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No sale for Dakota Bowl cutblocks

BC Timber Sales
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Bill Legg of ELF stands beside a mountain hemlock in Dakota Bowl that the group says is the widest known mountain hemlock in the province, at 6.63 metres in circumference.

BC Timber Sales (BCTS) removed more than 50 hectares of old-growth forest from its harvesting plans for Mount Elphinstone last week after failing to receive any bids from logging contractors.

Elphinstone Logging Focus (ELF) announced the removal of the four Dakota Bowl cutblocks from the BCTS notice list after BCTS forest manager Don Hudson contacted the group on Nov. 21, the closing date for bids.

“We did not receive any bids today. We will likely retender next spring,” Hudson wrote ELF in an email.

Ross Muirhead of ELF said the group was not surprised that logging companies took a pass on the four cutblocks.

“We always thought the road-building in there was pretty extreme, and since the contractor would have to pay for it, it could be very expensive,” Muirhead said. “I think the contractors looked at the road-building plan and just gave up on it because of a lot of the unknown factors related to building on such steep slopes.”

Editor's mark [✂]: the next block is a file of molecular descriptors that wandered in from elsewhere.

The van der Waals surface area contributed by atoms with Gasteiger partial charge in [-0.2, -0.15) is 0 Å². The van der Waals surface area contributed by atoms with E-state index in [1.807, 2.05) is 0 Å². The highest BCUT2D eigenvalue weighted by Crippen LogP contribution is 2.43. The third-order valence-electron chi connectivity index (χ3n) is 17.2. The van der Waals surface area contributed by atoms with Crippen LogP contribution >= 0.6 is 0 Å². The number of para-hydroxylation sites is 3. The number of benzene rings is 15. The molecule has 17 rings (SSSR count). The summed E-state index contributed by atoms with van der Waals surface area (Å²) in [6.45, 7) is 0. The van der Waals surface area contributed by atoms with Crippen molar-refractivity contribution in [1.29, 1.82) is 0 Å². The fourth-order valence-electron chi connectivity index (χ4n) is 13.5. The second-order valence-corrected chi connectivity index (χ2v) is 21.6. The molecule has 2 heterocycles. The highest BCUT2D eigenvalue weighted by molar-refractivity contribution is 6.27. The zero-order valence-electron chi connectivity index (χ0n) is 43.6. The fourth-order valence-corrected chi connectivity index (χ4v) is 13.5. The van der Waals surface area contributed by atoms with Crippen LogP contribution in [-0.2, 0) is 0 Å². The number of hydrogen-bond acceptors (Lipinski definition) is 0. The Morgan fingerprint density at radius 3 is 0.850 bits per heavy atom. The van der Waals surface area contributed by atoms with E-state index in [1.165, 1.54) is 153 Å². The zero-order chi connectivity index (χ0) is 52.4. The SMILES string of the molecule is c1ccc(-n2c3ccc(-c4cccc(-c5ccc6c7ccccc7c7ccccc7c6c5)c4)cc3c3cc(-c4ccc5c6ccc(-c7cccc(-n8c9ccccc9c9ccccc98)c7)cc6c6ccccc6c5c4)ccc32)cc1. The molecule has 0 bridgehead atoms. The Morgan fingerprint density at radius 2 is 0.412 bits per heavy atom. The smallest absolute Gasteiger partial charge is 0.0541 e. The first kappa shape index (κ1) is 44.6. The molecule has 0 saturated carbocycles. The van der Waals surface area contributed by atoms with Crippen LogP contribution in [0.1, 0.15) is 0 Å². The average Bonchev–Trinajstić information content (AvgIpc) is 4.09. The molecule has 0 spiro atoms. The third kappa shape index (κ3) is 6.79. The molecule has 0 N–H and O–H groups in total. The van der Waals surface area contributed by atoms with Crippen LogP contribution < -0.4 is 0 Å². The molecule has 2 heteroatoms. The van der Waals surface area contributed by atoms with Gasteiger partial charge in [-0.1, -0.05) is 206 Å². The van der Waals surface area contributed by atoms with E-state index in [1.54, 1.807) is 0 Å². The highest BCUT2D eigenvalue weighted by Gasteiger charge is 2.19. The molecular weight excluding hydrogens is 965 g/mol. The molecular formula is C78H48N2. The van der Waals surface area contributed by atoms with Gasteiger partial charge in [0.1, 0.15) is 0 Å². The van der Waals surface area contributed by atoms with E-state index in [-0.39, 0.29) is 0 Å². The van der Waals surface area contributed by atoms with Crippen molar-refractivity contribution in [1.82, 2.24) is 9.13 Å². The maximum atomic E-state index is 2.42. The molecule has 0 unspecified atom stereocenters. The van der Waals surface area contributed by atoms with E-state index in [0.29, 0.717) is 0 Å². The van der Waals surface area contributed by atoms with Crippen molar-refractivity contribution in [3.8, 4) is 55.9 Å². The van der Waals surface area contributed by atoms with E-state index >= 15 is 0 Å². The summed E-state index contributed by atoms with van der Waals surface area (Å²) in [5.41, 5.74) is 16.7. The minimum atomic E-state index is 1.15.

Muirhead said ELF would continue to lobby to have the cutblocks permanently removed from BCTS’s harvesting plans and was awaiting a report on bear dens in Dakota Bowl after a Ministry of Environment biologist surveyed the area last month.

The group said it has also discovered culturally modified trees and record-sized mountain hemlocks in Dakota Bowl, with ELF member Hans Penner calling it “the largest remaining old-growth forest of its type, at this elevation, on the Sunshine Coast.”

Among the area’s natural treasures, Muirhead said the group discovered the widest known mountain hemlock in the province, at 6.63 metres in circumference. The Ministry of Forests’ big tree registry lists the next widest mountain hemlock, found on Hollyburn Mountain, at 5.99 metres.

In late October, after heavy lobbying by ELF and other groups, BCTS announced it was dropping the 15-hectare cutblock known as the Roberts Creek headwaters ancient forest from its future harvesting plans due to its “unique ecological/cultural attributes.”

At the time, BCTS planning forester Norm Kempe said logging plans for the remaining four cutblocks addressed concerns about slope stability and impacts on the Dakota Creek watershed.


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